The commissioners disapproved the plan for the expressed reasons that it was inconsistent with the township's comprehensive plan, that it was not in compliance with requirements of the township zoning ordinance, and for additional reasons, including its asserted lack of provision for anticipated traffic congestion and hazards and protection of the "visual enjoyment" of adjacent property owners, its alleged encroachment on land proposed by township planners for future school use, and because it would create "an island . . . of development substantially different in character and visible appearance from the surrounding residential area."
The court below correctly determined that, not having taken additional testimony, its duty was to determine whether the board of commissioners abused their discretion or committed an error of law. Brauns v. Swarthmore Borough, 4 Pa. Commonwealth Ct. 627, 288 A.2d 830 (1972); DeFeo et al. v. Brookhaven Borough, 3 Pa. Commonwealth Ct. 377, 283 A.2d 505 (1971). Ours is the same duty.
Doran contends that its plan complies with all of the requirements of Ordinance No. 106 and that it is entitled to have its plan tentatively approved.
The Legislature enacted Article VII of the MPC, 53 P.S. § 10701 et seq., to encourage "innovations in residential development and renewal so that the growing demand for housing [in Pennsylvania] may be met by greater variety in type, design and layout of dwellings and by the conservation and more efficient use of open space." MPC § 701, 53 P.S. § 10701. In enacting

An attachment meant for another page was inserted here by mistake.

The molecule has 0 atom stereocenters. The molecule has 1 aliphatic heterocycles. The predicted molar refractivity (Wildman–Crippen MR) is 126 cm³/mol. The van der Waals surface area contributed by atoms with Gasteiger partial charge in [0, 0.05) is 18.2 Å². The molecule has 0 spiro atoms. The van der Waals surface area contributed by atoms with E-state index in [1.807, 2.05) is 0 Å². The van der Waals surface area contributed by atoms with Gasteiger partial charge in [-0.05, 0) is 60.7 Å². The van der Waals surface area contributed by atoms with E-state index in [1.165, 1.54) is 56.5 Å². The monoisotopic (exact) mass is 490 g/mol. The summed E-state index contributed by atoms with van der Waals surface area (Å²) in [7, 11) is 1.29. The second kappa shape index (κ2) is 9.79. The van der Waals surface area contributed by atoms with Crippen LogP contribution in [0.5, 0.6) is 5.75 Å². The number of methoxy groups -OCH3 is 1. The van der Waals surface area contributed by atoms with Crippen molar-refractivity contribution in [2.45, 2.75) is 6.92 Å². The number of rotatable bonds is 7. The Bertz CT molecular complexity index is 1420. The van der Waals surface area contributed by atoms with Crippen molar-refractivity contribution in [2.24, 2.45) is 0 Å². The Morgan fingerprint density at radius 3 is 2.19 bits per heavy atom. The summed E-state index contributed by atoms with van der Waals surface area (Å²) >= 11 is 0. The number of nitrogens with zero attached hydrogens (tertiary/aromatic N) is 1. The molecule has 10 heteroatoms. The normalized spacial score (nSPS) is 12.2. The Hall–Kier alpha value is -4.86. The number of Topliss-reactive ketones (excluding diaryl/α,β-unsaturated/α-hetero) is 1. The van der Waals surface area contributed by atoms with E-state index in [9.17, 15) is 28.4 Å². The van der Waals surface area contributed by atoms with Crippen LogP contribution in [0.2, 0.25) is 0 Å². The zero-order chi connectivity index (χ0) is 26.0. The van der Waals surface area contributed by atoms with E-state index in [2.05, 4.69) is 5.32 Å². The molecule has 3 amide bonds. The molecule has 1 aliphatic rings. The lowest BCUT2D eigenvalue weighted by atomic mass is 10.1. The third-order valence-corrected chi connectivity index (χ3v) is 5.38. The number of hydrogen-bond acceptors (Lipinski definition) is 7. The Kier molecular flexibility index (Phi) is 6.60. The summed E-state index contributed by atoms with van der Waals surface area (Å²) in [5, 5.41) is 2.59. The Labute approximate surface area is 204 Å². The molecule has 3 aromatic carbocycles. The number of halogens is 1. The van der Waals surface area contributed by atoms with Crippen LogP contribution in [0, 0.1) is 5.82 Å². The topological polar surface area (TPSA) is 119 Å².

[ 10 Pa. Commw. Page 148]
the ordinance authorized by Article VII, municipal governing bodies are to fix "standards and conditions for planned residential development." MPC § 702, 53 P.S. § 10702. Ordinance No. 106 of Muhlenberg Township was adopted for these purposes and fixed standards and conditions.
[ 10 Pa. Commw. Page 149]
Article VII of the MPC also outlines a comprehensive scheme whereby a developer may obtain approval of a proposed planned residential development from the local governing body.*fn1 As we said in Abel v. Township Page 149} of Middletown, 7 Pa. Commonwealth Ct. 6, 297 A.2d 525 (1972), it envisions a two-step procedure. The first step is the one taken by the appellant here, an "[a]pplication for tentative approval" pursuant to Section 707 of the MPC, 53 P.S. § 10707. Public hearings on the application for tentative approval are required by Section 708, 53 P.S. § 10708. Findings must be made pursuant to Section 709, 53 P.S. § 10709, which reads:
"(a) The governing body within thirty days following the conclusion of the public hearing provided for in this article, shall, by official written communication, to the landowner, either:
"(1) Grant tentative approval of the development plan as submitted;
"(2) Grant tentative approval subject to specified conditions not included in the ...